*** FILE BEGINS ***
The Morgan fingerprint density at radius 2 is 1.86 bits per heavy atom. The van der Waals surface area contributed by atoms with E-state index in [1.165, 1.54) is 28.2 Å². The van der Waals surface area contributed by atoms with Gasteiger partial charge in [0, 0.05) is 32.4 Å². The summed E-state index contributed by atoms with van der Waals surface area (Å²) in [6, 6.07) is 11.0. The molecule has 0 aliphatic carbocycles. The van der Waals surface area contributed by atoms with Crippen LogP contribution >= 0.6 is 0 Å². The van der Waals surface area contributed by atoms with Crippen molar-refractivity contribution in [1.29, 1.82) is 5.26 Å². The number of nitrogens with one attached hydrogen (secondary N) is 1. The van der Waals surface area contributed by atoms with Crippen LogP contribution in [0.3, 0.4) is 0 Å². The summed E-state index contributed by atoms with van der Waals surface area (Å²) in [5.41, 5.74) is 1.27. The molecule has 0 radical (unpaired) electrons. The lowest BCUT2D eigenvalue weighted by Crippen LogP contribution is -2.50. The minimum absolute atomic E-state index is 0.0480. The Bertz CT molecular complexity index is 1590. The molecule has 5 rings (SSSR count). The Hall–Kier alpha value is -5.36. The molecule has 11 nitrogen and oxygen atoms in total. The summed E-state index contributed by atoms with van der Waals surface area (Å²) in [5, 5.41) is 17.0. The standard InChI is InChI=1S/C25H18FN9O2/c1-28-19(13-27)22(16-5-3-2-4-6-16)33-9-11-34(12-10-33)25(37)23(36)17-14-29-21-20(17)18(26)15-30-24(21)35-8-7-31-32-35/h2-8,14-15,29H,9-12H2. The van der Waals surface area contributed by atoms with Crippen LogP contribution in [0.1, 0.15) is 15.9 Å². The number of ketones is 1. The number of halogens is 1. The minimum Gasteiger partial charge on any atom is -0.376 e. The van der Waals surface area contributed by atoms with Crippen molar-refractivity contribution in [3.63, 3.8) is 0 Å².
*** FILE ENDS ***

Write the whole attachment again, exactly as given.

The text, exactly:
The Morgan fingerprint density at radius 2 is 1.86 bits per heavy atom. The van der Waals surface area contributed by atoms with E-state index in [1.165, 1.54) is 28.2 Å². The van der Waals surface area contributed by atoms with Gasteiger partial charge in [0, 0.05) is 32.4 Å². The summed E-state index contributed by atoms with van der Waals surface area (Å²) in [6, 6.07) is 11.0. The molecule has 0 aliphatic carbocycles. The van der Waals surface area contributed by atoms with Crippen LogP contribution >= 0.6 is 0 Å². The van der Waals surface area contributed by atoms with Crippen molar-refractivity contribution in [1.29, 1.82) is 5.26 Å². The number of nitrogens with one attached hydrogen (secondary N) is 1. The van der Waals surface area contributed by atoms with Crippen LogP contribution in [0.3, 0.4) is 0 Å². The summed E-state index contributed by atoms with van der Waals surface area (Å²) in [5.41, 5.74) is 1.27. The molecule has 0 radical (unpaired) electrons. The lowest BCUT2D eigenvalue weighted by Crippen LogP contribution is -2.50. The minimum absolute atomic E-state index is 0.0480. The Bertz CT molecular complexity index is 1590. The molecule has 5 rings (SSSR count). The Hall–Kier alpha value is -5.36. The molecule has 11 nitrogen and oxygen atoms in total. The summed E-state index contributed by atoms with van der Waals surface area (Å²) in [5, 5.41) is 17.0. The standard InChI is InChI=1S/C25H18FN9O2/c1-28-19(13-27)22(16-5-3-2-4-6-16)33-9-11-34(12-10-33)25(37)23(36)17-14-29-21-20(17)18(26)15-30-24(21)35-8-7-31-32-35/h2-8,14-15,29H,9-12H2. The van der Waals surface area contributed by atoms with Crippen LogP contribution in [0.1, 0.15) is 15.9 Å². The number of ketones is 1. The number of halogens is 1. The minimum Gasteiger partial charge on any atom is -0.376 e. The van der Waals surface area contributed by atoms with Crippen molar-refractivity contribution in [3.63, 3.8) is 0 Å².